Cashing in on popular classes

McMaster University student newspaper reports students profiting from selling seats

At McMaster University, students have allegedly been selling seats in popular classes to fellow students for up to $100 per seat.
At McMaster University, students have allegedly been selling seats in popular classes to fellow students for up to $100 per seat.
Journal File Photo

How much is a seat in PSYC100 worth to you? Three figures? At McMaster University, students have allegedly been selling their seats in popular classes to fellow students for a price.

In April, McMaster’s student newspaper, the Silhouette, reported that students are selling their seats in popular classes to peers who didn’t make the enrollment cap.

According to the article, prices for seats in popular classes can be up to $100 per seat. Since registration for courses is an online process, students who profit from these transactions can easily sell class spots to their classmates without getting caught.

Vice Principal (Academic) Patrick Deane said seat selling is a possibility at any university that has popular classes with limited enrollment.

“I don’t doubt it happens at universities other than McMaster,” he said.  “It’s always possible if faculties don’t have a process in place where there is a wait list.”

Deane said although selling seats isn’t illegal, it’s highly unethical and circumvents the University’s rules and processes for class enrollment.

“Most definitely from the point of view of students who gain financial success, it is an extremely questionable practice. It is an abuse of the academic system,” he said.

Deane said the penalties for seat selling at Queen’s would be severe and would be dealt with on a case-by-case basis by the faculty affected.

“This is an academic misdemeanor but of an unusual kind. If we dealt with a concrete example, then a decision could be made,” he said. “The immediate response of the university would be to prevent the student from seeking registration again. The academic consequences would be severe.”

Deane said although students are subject to wait lists, they’re a necessary part of registering for courses.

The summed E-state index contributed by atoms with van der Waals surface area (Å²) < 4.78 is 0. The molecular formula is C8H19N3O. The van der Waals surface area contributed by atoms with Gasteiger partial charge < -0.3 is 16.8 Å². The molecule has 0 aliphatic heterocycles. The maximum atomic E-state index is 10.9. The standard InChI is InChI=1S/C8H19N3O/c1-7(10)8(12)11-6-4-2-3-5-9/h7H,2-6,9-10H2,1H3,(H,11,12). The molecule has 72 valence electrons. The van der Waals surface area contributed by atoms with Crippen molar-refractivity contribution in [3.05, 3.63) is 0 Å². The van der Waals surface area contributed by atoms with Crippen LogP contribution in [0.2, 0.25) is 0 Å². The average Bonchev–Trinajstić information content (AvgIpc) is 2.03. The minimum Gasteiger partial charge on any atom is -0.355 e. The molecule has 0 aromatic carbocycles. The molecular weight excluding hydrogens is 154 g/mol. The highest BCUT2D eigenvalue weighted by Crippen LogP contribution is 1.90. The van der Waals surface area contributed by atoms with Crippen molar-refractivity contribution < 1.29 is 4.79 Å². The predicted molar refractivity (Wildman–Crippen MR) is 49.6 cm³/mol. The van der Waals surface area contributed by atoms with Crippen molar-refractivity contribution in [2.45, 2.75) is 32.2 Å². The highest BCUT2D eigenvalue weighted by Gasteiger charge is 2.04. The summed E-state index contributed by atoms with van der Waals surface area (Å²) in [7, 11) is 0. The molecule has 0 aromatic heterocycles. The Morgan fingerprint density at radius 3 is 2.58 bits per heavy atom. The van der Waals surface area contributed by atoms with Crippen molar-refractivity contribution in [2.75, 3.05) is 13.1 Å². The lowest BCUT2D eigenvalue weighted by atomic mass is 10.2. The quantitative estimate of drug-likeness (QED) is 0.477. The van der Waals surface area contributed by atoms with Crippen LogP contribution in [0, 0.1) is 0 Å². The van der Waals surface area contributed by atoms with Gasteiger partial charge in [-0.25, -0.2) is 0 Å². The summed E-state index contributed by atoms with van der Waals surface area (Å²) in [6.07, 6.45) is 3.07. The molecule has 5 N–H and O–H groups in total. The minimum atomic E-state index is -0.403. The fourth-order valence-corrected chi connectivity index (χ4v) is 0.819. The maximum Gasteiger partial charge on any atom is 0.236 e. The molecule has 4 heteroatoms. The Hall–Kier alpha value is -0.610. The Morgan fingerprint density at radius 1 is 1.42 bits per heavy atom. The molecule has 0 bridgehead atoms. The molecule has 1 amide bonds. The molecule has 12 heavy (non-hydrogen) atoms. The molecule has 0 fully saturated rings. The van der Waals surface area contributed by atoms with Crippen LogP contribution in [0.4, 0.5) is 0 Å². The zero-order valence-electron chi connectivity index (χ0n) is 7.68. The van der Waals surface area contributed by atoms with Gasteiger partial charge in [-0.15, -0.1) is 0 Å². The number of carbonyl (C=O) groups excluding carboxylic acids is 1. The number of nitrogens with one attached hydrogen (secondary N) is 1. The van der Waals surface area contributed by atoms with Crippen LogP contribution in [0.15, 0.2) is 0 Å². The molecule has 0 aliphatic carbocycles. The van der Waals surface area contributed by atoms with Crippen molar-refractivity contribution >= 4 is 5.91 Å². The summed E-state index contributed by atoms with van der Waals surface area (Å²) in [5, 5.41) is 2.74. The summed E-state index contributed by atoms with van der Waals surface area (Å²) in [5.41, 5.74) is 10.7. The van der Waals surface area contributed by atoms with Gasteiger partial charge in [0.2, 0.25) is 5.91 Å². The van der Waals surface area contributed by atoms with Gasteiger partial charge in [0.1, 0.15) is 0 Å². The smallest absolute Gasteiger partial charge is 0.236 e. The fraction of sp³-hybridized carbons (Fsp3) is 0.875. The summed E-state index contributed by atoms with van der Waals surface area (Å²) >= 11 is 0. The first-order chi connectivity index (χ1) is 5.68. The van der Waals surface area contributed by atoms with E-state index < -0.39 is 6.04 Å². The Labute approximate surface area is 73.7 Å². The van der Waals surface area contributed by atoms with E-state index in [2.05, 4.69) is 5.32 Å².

“Wait lists are an evil in the current state of universities because of lack of funding. If it is a necessary evil, then we need to protect those who choose to play within the system,” he said. “The university wouldn’t want to accept this when it disadvantages students who use fair and appropriate means.”

Deane said it is difficult to know which courses are the most popular at Queen’s because many programs have a high demand for certain courses.

“A lot of courses in the life sciences are heavily subscribed to,” he said. “There are a lot of courses that are heavily subscribed to in this way.”

Matthew Lombardi, academic affairs commissioner and ArtSci ‘10, said he has never heard of seat selling happening at Queen’s.

“I think it’s awful. This is students profiteering off of classmates,” he said. “I think it’s extremely unethical. There’s a risk of this happening anywhere, but I give Queen’s students more credit than that.”

The Silhouette article suggested an automatic wait list as a way to prevent seat selling where students would place their name on a wait list and would be notified if a space opened up, but Lombardi said he doesn’t think a wait list is a viable option for Queen’s.

 “I don’t know a [automatic] wait list is necessary if it isn’t a problem, but if it is, then it’s something the university would have to look into,” he said.

Lombardi said he thinks enrollment caps are a necessary part of academics at Queen’s, and doesn’t see a connection between enrollment caps and seat selling.

“I don’t know there’s a direct correlation between profiteering and enrollment caps,” he said. “If there are a finite number of seats in a class, then it has to be capped.

It’s unavoidable.”

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